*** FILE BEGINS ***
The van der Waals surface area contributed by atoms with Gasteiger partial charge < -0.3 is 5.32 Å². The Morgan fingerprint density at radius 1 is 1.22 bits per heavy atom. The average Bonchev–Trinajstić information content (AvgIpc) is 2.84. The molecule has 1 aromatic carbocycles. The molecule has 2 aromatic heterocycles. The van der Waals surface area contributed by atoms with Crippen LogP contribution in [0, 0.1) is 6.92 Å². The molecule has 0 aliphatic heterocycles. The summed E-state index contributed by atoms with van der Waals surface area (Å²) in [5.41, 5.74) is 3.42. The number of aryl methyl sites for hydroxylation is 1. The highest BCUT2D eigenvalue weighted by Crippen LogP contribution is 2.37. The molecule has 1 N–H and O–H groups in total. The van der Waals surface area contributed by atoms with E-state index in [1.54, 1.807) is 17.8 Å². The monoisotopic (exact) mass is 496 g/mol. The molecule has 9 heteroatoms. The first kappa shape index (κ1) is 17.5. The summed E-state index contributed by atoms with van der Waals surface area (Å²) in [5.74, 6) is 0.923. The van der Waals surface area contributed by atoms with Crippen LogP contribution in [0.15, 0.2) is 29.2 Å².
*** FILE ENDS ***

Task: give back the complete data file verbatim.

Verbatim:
The van der Waals surface area contributed by atoms with Gasteiger partial charge < -0.3 is 5.32 Å². The Morgan fingerprint density at radius 1 is 1.22 bits per heavy atom. The average Bonchev–Trinajstić information content (AvgIpc) is 2.84. The molecule has 1 aromatic carbocycles. The molecule has 2 aromatic heterocycles. The van der Waals surface area contributed by atoms with Crippen LogP contribution in [0, 0.1) is 6.92 Å². The molecule has 0 aliphatic heterocycles. The summed E-state index contributed by atoms with van der Waals surface area (Å²) in [5.41, 5.74) is 3.42. The number of aryl methyl sites for hydroxylation is 1. The highest BCUT2D eigenvalue weighted by Crippen LogP contribution is 2.37. The molecule has 1 N–H and O–H groups in total. The van der Waals surface area contributed by atoms with E-state index in [1.54, 1.807) is 17.8 Å². The monoisotopic (exact) mass is 496 g/mol. The molecule has 9 heteroatoms. The first kappa shape index (κ1) is 17.5. The summed E-state index contributed by atoms with van der Waals surface area (Å²) in [5.74, 6) is 0.923. The van der Waals surface area contributed by atoms with Crippen LogP contribution in [0.15, 0.2) is 29.2 Å².